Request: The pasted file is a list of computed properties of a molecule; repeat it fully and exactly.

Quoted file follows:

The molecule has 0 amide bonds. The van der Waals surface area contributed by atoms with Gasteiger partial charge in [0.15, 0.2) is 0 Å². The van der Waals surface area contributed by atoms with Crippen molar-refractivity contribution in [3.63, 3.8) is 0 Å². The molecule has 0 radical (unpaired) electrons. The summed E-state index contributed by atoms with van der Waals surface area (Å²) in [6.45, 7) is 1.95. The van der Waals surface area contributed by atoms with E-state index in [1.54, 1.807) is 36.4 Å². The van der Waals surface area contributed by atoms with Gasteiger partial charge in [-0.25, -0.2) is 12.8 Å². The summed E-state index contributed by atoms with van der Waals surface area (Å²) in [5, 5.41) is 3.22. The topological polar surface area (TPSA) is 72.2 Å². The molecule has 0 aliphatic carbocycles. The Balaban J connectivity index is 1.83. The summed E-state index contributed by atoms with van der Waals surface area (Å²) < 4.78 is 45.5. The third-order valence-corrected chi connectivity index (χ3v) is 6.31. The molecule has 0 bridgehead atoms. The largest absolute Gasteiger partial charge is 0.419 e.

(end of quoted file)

The molecule has 0 amide bonds. The van der Waals surface area contributed by atoms with Gasteiger partial charge in [0.15, 0.2) is 0 Å². The van der Waals surface area contributed by atoms with Crippen molar-refractivity contribution in [3.63, 3.8) is 0 Å². The molecule has 0 radical (unpaired) electrons. The summed E-state index contributed by atoms with van der Waals surface area (Å²) in [6.45, 7) is 1.95. The van der Waals surface area contributed by atoms with E-state index in [1.54, 1.807) is 36.4 Å². The van der Waals surface area contributed by atoms with Gasteiger partial charge in [-0.25, -0.2) is 12.8 Å². The summed E-state index contributed by atoms with van der Waals surface area (Å²) in [5, 5.41) is 3.22. The topological polar surface area (TPSA) is 72.2 Å². The molecule has 0 aliphatic carbocycles. The Balaban J connectivity index is 1.83. The summed E-state index contributed by atoms with van der Waals surface area (Å²) < 4.78 is 45.5. The third-order valence-corrected chi connectivity index (χ3v) is 6.31. The molecule has 0 bridgehead atoms. The largest absolute Gasteiger partial charge is 0.419 e.